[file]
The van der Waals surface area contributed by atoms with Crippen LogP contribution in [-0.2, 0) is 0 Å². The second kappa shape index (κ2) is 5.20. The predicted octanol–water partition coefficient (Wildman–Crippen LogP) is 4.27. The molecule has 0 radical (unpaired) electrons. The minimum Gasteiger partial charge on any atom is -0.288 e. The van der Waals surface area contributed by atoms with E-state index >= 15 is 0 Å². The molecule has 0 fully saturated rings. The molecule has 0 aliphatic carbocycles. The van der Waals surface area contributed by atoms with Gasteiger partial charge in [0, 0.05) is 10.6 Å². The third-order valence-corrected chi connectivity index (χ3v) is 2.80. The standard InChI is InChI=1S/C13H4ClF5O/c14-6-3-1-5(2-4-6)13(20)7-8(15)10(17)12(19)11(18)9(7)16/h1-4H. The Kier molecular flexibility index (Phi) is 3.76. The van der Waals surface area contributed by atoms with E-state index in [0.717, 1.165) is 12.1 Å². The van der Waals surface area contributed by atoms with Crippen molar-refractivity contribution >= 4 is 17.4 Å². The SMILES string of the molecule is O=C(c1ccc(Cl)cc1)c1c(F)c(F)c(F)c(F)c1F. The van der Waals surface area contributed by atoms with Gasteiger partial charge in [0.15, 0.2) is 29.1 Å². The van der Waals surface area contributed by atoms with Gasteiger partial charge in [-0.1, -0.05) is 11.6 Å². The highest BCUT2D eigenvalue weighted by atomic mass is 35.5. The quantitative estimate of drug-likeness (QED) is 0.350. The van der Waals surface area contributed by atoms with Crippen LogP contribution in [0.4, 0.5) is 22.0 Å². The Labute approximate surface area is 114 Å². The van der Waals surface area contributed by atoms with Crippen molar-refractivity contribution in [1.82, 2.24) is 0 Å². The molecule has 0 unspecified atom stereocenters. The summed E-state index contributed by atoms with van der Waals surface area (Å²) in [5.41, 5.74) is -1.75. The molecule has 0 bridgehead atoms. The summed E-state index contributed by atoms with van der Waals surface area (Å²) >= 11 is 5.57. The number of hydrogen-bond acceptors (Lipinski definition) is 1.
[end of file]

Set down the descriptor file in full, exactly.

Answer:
The van der Waals surface area contributed by atoms with Crippen LogP contribution in [-0.2, 0) is 0 Å². The second kappa shape index (κ2) is 5.20. The predicted octanol–water partition coefficient (Wildman–Crippen LogP) is 4.27. The molecule has 0 radical (unpaired) electrons. The minimum Gasteiger partial charge on any atom is -0.288 e. The van der Waals surface area contributed by atoms with E-state index >= 15 is 0 Å². The molecule has 0 fully saturated rings. The molecule has 0 aliphatic carbocycles. The van der Waals surface area contributed by atoms with Gasteiger partial charge in [0, 0.05) is 10.6 Å². The third-order valence-corrected chi connectivity index (χ3v) is 2.80. The standard InChI is InChI=1S/C13H4ClF5O/c14-6-3-1-5(2-4-6)13(20)7-8(15)10(17)12(19)11(18)9(7)16/h1-4H. The Kier molecular flexibility index (Phi) is 3.76. The van der Waals surface area contributed by atoms with E-state index in [0.717, 1.165) is 12.1 Å². The van der Waals surface area contributed by atoms with Crippen molar-refractivity contribution >= 4 is 17.4 Å². The SMILES string of the molecule is O=C(c1ccc(Cl)cc1)c1c(F)c(F)c(F)c(F)c1F. The van der Waals surface area contributed by atoms with Gasteiger partial charge in [0.15, 0.2) is 29.1 Å². The van der Waals surface area contributed by atoms with Gasteiger partial charge in [-0.1, -0.05) is 11.6 Å². The highest BCUT2D eigenvalue weighted by atomic mass is 35.5. The quantitative estimate of drug-likeness (QED) is 0.350. The van der Waals surface area contributed by atoms with Crippen LogP contribution in [0.4, 0.5) is 22.0 Å². The Labute approximate surface area is 114 Å². The van der Waals surface area contributed by atoms with Crippen molar-refractivity contribution in [1.82, 2.24) is 0 Å². The molecule has 0 unspecified atom stereocenters. The summed E-state index contributed by atoms with van der Waals surface area (Å²) in [5.41, 5.74) is -1.75. The molecule has 0 bridgehead atoms. The summed E-state index contributed by atoms with van der Waals surface area (Å²) >= 11 is 5.57. The number of hydrogen-bond acceptors (Lipinski definition) is 1.